October 23, 2012

Law Practice Magazine

March 2006

Volume 32 Number 2 | PAGE: 42 | BY: Nikki A. Rovito


Nikki A. Rovito responds:

I have struggled with this issue as well. The lawyers at our firm are bent on needing listings in not just one phone book, but in every phone book printed by anyone who ever distributes anything that even remotely resembles a phonebook. (I think you get the picture.) The worst thing about this was that a full third of the marketing budget was going toward phone book listings and that was just for the listings-not even for display ads. That just seemed wrong. So rather than having our firm blindly investing in every phone book, here is what I did.

Using the distribution areas and some cultural knowledge about which books have been around and used in my area, I narrowed it down to three books only. Although there is some crossover between them, the firm needs all of these books to get the full distribution to our market.

Fast Fact

In 2005, the "Attorneys-Lawyers" heading ranked as the sixth-highest category in a study of the most frequently referenced print Yellow Pages headings. For Internet Yellow Pages, "Attorneys-Lawyers" ranked ninth-highest. Source: 2005 Yellow Pages Industry Usage Study, www.ypassociation.org.

In addition, I called up the marketing partner at the personal injury firm that has the full-color double-truck spread in each book and asked why they do it. Those ads typically cost tens of thousands of dollars per month. I figure anyone investing that much money has got to be a raving fan and will be likely to at least share some information. Note that by calling a personal injury firm, I was able to eliminate the threat of competition with the managing partner because my firm does not do personal injury law. As it turned out, this strategy worked really well for me.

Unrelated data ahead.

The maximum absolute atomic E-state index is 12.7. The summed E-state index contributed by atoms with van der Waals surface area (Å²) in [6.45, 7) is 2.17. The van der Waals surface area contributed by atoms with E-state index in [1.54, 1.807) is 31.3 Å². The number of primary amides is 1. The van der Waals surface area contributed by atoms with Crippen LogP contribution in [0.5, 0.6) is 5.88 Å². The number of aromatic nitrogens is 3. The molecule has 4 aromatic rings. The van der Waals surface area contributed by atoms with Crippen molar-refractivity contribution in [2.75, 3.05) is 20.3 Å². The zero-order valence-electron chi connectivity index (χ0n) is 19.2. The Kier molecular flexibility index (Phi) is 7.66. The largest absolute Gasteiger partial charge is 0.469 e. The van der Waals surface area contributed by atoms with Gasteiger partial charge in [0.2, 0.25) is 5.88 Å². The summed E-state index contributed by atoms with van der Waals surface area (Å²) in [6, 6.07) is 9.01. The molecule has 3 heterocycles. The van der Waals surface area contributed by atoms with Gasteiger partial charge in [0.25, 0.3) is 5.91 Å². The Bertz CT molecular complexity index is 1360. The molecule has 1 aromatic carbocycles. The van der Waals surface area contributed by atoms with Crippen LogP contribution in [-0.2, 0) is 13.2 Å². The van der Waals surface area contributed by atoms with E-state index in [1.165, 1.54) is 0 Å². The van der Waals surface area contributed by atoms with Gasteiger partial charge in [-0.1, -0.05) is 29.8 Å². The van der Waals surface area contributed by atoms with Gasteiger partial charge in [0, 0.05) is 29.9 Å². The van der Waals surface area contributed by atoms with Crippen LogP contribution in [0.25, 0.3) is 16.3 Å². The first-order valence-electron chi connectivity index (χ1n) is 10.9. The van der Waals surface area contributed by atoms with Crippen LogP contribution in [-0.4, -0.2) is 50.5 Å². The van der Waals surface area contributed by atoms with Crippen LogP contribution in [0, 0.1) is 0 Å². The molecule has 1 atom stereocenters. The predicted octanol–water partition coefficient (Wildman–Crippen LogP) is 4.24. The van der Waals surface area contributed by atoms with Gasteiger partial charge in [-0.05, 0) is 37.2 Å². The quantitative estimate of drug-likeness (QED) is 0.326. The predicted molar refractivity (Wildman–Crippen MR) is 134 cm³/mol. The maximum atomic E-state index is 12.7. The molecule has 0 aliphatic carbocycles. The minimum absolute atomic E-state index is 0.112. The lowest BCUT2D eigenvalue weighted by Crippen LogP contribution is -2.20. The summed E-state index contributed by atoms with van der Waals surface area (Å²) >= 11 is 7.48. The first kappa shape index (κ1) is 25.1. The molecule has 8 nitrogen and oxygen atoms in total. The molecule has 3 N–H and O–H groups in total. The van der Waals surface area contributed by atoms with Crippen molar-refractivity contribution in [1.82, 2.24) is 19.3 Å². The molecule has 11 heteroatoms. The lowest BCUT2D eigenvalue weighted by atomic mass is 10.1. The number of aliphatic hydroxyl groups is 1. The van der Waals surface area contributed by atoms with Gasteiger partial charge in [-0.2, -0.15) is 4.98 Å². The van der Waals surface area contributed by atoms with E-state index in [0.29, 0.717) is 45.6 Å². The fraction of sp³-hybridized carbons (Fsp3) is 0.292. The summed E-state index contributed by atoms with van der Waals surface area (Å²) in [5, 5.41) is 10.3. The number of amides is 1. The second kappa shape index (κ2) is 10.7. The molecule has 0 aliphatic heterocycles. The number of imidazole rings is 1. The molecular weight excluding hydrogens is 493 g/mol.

I had a great conversation with the managing partner, who provided some insights on which books to invest in-and he also told me he had developed a "formula" for measuring the effectiveness of the ads and that they more than pay for themselves. He declined to share that formula with me, but he did share a lot of good information and research that he already had on the different books. You might get some great help by making a call or two of your own-and at the very least, you could get an opinion on the books and their value from someone other than a sales rep.

Another tip for you is to put a tracking number on each book. Your local phone company should be able to set you up with an RFC (remote call forwarding) line. The number dumps directly to your main number and there are no delays, clicking, static or anything like that. It really seems to be working for us. The cost is minimal (a monthly fee plus toll and taxes-roughly, my bill is between $30 to $50 per line). I plan to do this for a year to determine whether or not there is any tremendous value in the phone books. The numbers listed in the different phone books are completely unique. They do not appear in any other marketing of the firm, not our Web site, not our cards, nowhere but that phone book.

Here is what I've learned so far. I purchased the RFC numbers when the books were going to print in June, but the actual books were not distributed until October. So from June through September, the phone numbers were entirely unpublished. Well, guess what? From June through September, I averaged 30 calls per month. Lesson number one: This is not a foolproof system. However, after the books were distributed, my calls jumped up to 130 per month. This helped me to understand why the personal injury lawyers had to develop a "formula" for measuring the effectiveness of the ads. Also, the phone company can report a number of calls to you, but it cannot (at least not in my area) isolate the phone numbers that originated the calls, or the length of the calls, or anything like that. Lesson number two: You are going to have to get creative to figure out how to determine the true value here-if there is any.

Lastly, there's another tactic that a number of firms use, although I admit that we only recently started to implement it: On our client intake sheet, we ask how the person first came to hear about our firm and list a number of options for them to check off. I list the phone books by name and also list "generically" Yellow Pages and White Pages. I am surprised at how often people actually check a specific directory as opposed to just Yellow Pages.

I hope this helps and gives you some ideas to start with.

Nikki A. Rovito is Director of Marketing for the CGA Law Firm in York, PA.